Review: The Third World War, August 1985

The Third World War: August 1985

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John Hackett’s Third World War was, even more than Red Storm Rising, the book that started off the subgenre this blog was founded on. Thus I figured making it my first review of 2020 was an appropriate milestone.

This is incredibly hard to review. I was initially very dismissive of this book when I read it. And in an isolated “spherical cow” sense, I still feel that way.

Compared to Team Yankee, Red Army, Chieftains, and even RSR itself, it offers very little in terms of literary quality. It’s dated (there’s a reference to Abrams as “XM1s”, which is kind of like calling T-64s “Object 432s”). It’s a mixture of straight “pseudo-history” and clunky, sometimes dubiously written vignettes, all stuffed together awkardly. It has, with the Birmingham-Minsk “trade”, one of the worst examples of plotnukes ever. The whole thing is a political lobbying document in the shape of a novel.

And yet, this is perhaps the most context-affected book I’ve ever read. To someone like me who treated the Heavy OPFOR Tactical as casual reading and has seen many, many primary sources, it’s not novel in any way. To someone of that time period, especially someone who wasn’t an analyst, it definitely would be. The nature of this book makes its novelty even more essential than normal, due to its shortcomings.

Hackett’s Third World War has a few interesting scenes, like the chapter detailing how the general public saw the war. It deserves credit for being the first out of the gate. While I originally thought that it was a bad influence on later books of its type, a more thorough reading of the “big war thriller” subgrene reveals that it really wasn’t.

That being said, to a modern audience, it’s still really nothing more than an even more dated version of The War That Never Was, with all the baggage you might expect from it. It’s a very important historical piece and is worth a read for that alone, but it hasn’t aged well.

Review: Advance To Contact

Advance To Contact

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In the early stages of Fuldapocalypse, I reviewed Andy Farman’s Stand To, a World War III tale. Or rather, a sleazy spy tale that became a World War III tale that involved everything I thought I’d be seeing en masse on Fuldapocalypse, and then some. Lots of descriptions. Lots of viewpoint characters. Lots of meticulously described battles.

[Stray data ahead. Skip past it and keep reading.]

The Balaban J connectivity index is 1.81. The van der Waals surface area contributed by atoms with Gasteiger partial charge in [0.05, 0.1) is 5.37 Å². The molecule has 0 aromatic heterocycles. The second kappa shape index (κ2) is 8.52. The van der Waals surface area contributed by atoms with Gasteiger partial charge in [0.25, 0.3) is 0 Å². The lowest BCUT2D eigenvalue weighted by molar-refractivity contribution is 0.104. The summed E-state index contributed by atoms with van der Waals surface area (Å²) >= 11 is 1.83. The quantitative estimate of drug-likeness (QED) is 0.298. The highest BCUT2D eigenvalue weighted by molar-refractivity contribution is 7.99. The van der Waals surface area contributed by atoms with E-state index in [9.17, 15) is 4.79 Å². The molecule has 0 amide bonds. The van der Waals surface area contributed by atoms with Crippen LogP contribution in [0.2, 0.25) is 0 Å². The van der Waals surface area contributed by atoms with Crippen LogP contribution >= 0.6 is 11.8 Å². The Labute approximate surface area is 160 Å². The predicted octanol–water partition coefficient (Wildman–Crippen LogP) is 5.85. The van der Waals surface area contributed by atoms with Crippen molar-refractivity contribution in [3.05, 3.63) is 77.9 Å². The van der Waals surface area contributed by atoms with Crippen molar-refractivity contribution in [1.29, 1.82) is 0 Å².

Now I’m in one of those full circle moods. I still had the remaining books in the series left unread, so I decided to return to that mostly untapped World War III vein and read the second Armageddon’s Song book, Advance to Contact.

Farman has had decades of legitimate expertise as a soldier and police officer, and indeed the infantry fighting scenes in this book sometimes actually work. The key word here is “sometimes”. Often they blur together (since the characters are so forgettable and interchangeable). Often Farman fills it with infodumps on the exact levels of equipment and/or author lectures on whatever topic is technically relevant. Often the viewpoints are yanked away and yanked back. Often they’re overdescribed to the point where it loses its focus. Still, I should give legitimate credit where credit is due. There’s one scene with doomed Belarusian soldiers where he actually writes well, doesn’t get too infodumpy, and keeps the ‘camera’ focused on them instead of jumping a continent away after a few paragraphs.

Another instance of deserved credit is that the plotting and pacing is a little better than in Stand To. The war is underway, so the goofy spy plot is less prominent and the viewpoint jumping merely at the level of “exaggerated technothriller” rather than the wrenching shifts of Stand To.

That being said, it still has most of the problems mentioned over a year ago in the review of Stand To. The times when details are gotten wrong (given the ridiculous amount of description) are annoying. Farman doesn’t focus on where he’s most skilled and comfortable but instead gives giant air/sea battles. There are bizarre events like B-2s being used as tankers and Tu-160s as special forces insertion craft. The dialogue for anyone not in the military is frequently awkward. And the pacing is just glacially slow.

Still, like with the first book, I couldn’t feel mad about this and frequently felt amused. This is an earnest series by a first-time fiction writer. It’s just that what could have been at least a rival to Chieftains with some more focus turned into this clunked-together technothriller kitchen sink.

Snippet Reviews: October 2019

The Press Gang